$5 Student Discount available for tickets purchased at the Iridium Box Office with valid student I.D.
“Mondays at The House” is a new monthly emerging artists concert series presented by John Loeffler, Founder & Executive Director of Fieldhouse-Music BMG, and Grace Blake, Producer and General Manager at The Iridium. “Our premiere showcase was a hit and the momentum for those performers continues as they all have left for tours across the U.S.,” says John Loeffler.
“Mondays at The House” is a monthly showcase presenting talent curated by Fieldhouse-BMG and Iridium as a means of discovering, nurturing, and promoting the very best unsigned artists in the country today. Industry mixers and meet and greets follow the performances, and aspiring artists in the audience are encouraged to bring samples of their own music to be considered for an upcoming showcase.
Email: email@example.com to be considered.
Sophie Auster is an award winning singer and songwriter, born and raised in Brooklyn, New York. She has toured all over the world and has been featured in Vogue, Elle, Les InRocks, Spin, Glamour, Paris Match, Rolling Stone, Velvet, Paper, Nylon, Porter, and was spotlighted as one of W Magazine’s rising young stars. Auster’s last album has been praised by The New York Times for its “sultry, folksy vocals” and W Magazine calls it “soaring.” John Osburn of the acclaimed music blog, Obsburt raves: “Each song was a realization, and a high point. Her voice is relentlessly surprising, shimmering with folk, blues, concert rock, and cabaret.” Auster has made two LP’s, her self titled debut released under Naive records, Dogs and Men, and one EP, Red Weather. Her forthcoming album, Next Time, is due out in 2018.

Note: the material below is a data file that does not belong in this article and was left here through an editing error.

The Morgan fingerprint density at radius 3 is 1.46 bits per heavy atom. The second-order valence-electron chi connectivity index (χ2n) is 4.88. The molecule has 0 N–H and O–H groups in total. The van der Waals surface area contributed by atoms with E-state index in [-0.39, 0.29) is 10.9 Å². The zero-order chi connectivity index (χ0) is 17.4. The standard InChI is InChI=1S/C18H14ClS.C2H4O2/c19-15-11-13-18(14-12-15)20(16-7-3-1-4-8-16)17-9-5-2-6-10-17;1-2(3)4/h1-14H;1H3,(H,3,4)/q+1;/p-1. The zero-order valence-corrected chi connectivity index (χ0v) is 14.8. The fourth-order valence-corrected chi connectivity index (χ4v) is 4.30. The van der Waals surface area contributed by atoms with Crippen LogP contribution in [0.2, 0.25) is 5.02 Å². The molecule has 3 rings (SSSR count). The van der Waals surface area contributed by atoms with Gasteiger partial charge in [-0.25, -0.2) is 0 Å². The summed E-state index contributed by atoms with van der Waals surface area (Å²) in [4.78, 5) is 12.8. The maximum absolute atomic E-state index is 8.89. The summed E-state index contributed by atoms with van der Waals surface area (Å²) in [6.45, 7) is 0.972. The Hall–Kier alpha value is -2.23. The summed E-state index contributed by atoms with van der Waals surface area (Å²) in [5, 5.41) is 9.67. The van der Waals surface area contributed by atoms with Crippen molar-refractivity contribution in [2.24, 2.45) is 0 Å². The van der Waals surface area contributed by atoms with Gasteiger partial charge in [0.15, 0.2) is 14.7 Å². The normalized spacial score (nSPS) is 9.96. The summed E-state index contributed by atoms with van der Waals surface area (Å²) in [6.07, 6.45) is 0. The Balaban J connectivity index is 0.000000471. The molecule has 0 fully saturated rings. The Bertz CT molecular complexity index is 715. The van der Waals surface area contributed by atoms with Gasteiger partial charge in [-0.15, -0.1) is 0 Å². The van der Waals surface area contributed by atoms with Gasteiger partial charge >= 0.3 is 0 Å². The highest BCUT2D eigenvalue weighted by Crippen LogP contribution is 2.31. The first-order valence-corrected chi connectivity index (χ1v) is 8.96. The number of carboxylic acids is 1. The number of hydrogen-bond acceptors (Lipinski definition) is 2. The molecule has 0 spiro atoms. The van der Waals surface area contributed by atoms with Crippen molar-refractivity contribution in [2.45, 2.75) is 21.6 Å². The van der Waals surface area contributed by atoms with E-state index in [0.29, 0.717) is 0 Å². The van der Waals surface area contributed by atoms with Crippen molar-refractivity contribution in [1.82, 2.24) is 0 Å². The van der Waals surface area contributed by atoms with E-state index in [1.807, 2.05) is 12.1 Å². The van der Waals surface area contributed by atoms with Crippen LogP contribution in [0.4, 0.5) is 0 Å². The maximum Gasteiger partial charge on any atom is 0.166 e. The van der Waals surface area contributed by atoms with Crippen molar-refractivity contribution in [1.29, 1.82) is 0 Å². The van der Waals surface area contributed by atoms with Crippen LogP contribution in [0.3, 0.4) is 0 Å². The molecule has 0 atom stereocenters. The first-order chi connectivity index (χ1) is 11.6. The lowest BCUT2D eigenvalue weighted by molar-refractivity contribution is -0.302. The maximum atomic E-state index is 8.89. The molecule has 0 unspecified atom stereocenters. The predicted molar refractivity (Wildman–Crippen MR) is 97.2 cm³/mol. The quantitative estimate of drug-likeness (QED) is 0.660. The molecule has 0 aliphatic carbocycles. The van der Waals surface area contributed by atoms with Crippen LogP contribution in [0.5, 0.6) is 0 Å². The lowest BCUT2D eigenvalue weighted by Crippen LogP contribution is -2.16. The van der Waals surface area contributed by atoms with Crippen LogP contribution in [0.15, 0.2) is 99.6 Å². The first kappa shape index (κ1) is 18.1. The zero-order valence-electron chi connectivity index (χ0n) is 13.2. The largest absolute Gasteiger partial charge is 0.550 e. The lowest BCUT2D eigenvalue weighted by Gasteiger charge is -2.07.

On a cold New York January winter evening in 2013, Pat Via and Mitch Mitchell had not yet met, but were making their way separately through the snow covered West Village streets to a gallery opening on Jane Street, never expecting the twist of fate the night would unveil. Once there, Pat was making the rounds, clad in downtown black from head to toe, weaving through the crowd, whiskey in hand, with one eye on the art and the other on the Soho amazons gathered there that night, when a friend offered to introduce him to a fellow musician, Mitchell C. Mitchell, who was boisterously holding court in a back corner of the gallery, his face hidden beneath a fedora and a mane of unruly hair, his neon colored fingernails weaving nimbly through the air as he spoke. The two immediately hit it off, debating the rumor that Rock and Roll was officially dead, Bach concertos, girls wearing miniskirts in winter, and other such things one discusses on the way to the bottom of a bottle. As they parted ways that night, they agreed that Rock was very much still alive and just needed a swift kick in the ass to get it going again, so they arranged to meet for a jam session the following day, and January Jane was born.